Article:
Bible teacher

Best friend, & soul mate

Bible teacher, best friend, & soul mate

Because I knew him for 57 of his 74 years and was his soul mate, I would like to tell you a little about Jim Mays before you start studying with him.

When he taught he was careful to follow the pattern given in Nehemiah 8:8 "They read from the book of the Law, making it clear and giving the meaning so the people could understand the meaning so the people could understand the meaning of what was being read." He knew the English language so well he could explain the scriptures in simple terms, and felt this was the duty of a good teacher. He was not one to fill the air with a lot of fluffy words because he remembered Solomon's admonition - "The more the words, the less the meaning.: He also remembered the result of the teaching of Nehemiah was talking about when he read further, "...the people went away...with great joy, because they now understood the words that had been made known to them." You will find as you study with him, he refrains from using big words just as the teachers of old did in the above scripture.

He would often say the safest way to interpret the scriptures is to use other scriptures. You will find these studies contain a minimum of his words and lots of scriptures. He also typed out the scriptures for you because he knew it was easy to overlook the actual words if he just put "Nehemiah 8:8", for example.

Jim felt that simply reading the scriptures over and over was the first place to start in learning them. He loved to play CDs of the scriptures while he read along and believe it or not, even wore some of them out and had to have them replaced.  When I say read, I don't mean a couple verses here and there or even a couple of chapters - he would, if possible read the whole book (or large chunks of the big ones) so he would get the context.  He knew context is supremely important.  He was aware of the old saying "Judas went out and hanged himself", "Go thou and do likewise", and "What thou doest, do quickly." All scriptures, but taken completely out of context.  When he was going along, he would circle thoughts and connect them with a line to the same thought stated elsewhere on the page.  His Bible was a workbook, not something on the coffee table to be seen.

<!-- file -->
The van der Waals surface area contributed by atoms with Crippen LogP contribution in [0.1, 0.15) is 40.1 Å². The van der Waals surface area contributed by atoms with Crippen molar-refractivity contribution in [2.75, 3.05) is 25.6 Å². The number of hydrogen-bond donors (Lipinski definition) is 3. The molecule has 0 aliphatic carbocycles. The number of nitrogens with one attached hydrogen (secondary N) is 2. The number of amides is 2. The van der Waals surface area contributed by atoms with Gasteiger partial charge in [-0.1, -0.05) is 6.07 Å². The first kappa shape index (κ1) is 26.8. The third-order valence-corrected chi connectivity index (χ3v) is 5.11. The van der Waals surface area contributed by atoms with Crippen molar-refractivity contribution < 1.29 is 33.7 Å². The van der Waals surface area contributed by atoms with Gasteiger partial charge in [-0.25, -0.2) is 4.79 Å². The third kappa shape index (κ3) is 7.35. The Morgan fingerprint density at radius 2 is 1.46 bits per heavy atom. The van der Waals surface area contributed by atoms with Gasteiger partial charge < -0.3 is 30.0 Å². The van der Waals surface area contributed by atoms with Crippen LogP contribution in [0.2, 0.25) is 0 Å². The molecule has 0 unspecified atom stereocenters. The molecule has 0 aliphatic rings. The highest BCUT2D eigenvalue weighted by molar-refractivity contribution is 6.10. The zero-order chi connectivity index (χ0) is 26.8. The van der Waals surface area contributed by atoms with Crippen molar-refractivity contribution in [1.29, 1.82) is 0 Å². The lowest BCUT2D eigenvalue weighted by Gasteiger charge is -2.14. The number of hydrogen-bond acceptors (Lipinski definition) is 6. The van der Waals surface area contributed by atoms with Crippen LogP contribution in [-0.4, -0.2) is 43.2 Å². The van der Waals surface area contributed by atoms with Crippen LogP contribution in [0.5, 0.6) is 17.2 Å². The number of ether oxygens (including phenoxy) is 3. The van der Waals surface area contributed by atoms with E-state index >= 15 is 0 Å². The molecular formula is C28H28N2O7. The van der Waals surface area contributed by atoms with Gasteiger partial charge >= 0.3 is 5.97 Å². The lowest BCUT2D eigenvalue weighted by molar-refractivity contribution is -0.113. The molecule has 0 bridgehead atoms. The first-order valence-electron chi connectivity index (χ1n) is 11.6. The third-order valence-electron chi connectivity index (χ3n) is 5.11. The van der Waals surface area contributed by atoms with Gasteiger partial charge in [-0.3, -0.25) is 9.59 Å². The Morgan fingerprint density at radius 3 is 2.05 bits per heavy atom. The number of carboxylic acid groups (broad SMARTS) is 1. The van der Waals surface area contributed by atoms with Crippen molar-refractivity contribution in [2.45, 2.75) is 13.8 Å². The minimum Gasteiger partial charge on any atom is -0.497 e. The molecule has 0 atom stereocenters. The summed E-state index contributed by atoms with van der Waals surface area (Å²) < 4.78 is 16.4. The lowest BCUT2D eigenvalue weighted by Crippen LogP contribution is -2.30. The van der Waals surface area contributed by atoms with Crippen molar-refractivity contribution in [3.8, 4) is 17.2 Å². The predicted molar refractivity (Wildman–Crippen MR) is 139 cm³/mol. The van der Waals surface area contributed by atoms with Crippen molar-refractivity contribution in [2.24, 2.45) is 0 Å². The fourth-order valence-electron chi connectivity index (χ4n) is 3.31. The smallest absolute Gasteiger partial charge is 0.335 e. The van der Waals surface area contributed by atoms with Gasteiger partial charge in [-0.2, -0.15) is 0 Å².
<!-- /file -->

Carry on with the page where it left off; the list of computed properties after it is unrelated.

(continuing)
Another thing he was careful about was the premise of any statement.  He told me that if you start with the wrong premise, you cannot reach the right conclusion.  That's the reason he begins with the "Quest" book the premise that we exist and the universe exists.  Everyone agrees with that, then he goes on to prove by logic that God exists along with a lot of other things.

He was a quiet, gentle man.  He knew James said in the third chapter of his book, the wise would show it by a good life and deeds done in humility and that wisdom that comes from above is first pure, peaceable, and easy to be entreated. That's how he lived his life so his household was a peaceful one. He also followed James' advice in the first chapter to be "Swift to hear, slow to speak, and slow to become angry."

Another of his favorite scriptures was Micah 6:8 ..."and what does the Lord require of you? To do justly, love kindness and walk humbly with your God." He called this "Christianity in a nutshell." Because this was the kind of life he lived each day, it inspired those around him to do their best to do the same.

Actually all the scriptures were his favorites, but these describe your teacher. I hope you enjoy studying with him as much as he enjoyed teaching.

~Barbara Mays